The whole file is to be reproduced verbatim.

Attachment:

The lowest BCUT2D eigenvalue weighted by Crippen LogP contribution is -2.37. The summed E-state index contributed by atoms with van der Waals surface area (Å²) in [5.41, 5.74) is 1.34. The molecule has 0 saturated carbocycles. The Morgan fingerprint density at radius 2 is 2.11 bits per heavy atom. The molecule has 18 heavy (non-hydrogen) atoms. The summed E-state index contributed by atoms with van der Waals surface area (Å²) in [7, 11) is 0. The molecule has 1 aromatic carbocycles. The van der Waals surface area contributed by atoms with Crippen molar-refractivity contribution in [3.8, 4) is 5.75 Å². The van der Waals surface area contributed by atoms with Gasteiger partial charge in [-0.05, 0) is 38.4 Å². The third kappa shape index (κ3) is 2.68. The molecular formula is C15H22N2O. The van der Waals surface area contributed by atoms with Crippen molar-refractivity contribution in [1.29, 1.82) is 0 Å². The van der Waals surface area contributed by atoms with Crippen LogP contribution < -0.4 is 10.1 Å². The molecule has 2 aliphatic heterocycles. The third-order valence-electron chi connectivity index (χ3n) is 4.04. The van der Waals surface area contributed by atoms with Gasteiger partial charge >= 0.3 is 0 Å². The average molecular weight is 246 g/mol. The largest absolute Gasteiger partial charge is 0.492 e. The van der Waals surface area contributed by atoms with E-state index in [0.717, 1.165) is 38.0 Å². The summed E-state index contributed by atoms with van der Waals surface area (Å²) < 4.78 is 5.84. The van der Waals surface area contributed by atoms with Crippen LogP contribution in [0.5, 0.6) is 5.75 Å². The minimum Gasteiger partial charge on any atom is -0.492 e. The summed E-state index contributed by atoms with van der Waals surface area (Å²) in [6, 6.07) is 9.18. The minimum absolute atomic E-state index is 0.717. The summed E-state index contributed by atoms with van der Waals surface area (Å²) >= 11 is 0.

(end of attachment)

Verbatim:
The lowest BCUT2D eigenvalue weighted by Crippen LogP contribution is -2.37. The summed E-state index contributed by atoms with van der Waals surface area (Å²) in [5.41, 5.74) is 1.34. The molecule has 0 saturated carbocycles. The Morgan fingerprint density at radius 2 is 2.11 bits per heavy atom. The molecule has 18 heavy (non-hydrogen) atoms. The summed E-state index contributed by atoms with van der Waals surface area (Å²) in [7, 11) is 0. The molecule has 1 aromatic carbocycles. The van der Waals surface area contributed by atoms with Crippen molar-refractivity contribution in [3.8, 4) is 5.75 Å². The van der Waals surface area contributed by atoms with Gasteiger partial charge in [-0.05, 0) is 38.4 Å². The third kappa shape index (κ3) is 2.68. The molecular formula is C15H22N2O. The van der Waals surface area contributed by atoms with Crippen molar-refractivity contribution in [1.29, 1.82) is 0 Å². The van der Waals surface area contributed by atoms with Crippen LogP contribution < -0.4 is 10.1 Å². The molecule has 2 aliphatic heterocycles. The third-order valence-electron chi connectivity index (χ3n) is 4.04. The van der Waals surface area contributed by atoms with Gasteiger partial charge >= 0.3 is 0 Å². The average molecular weight is 246 g/mol. The largest absolute Gasteiger partial charge is 0.492 e. The van der Waals surface area contributed by atoms with E-state index in [0.717, 1.165) is 38.0 Å². The summed E-state index contributed by atoms with van der Waals surface area (Å²) < 4.78 is 5.84. The van der Waals surface area contributed by atoms with Crippen LogP contribution in [0.5, 0.6) is 5.75 Å². The minimum Gasteiger partial charge on any atom is -0.492 e. The summed E-state index contributed by atoms with van der Waals surface area (Å²) in [6, 6.07) is 9.18. The minimum absolute atomic E-state index is 0.717. The summed E-state index contributed by atoms with van der Waals surface area (Å²) >= 11 is 0.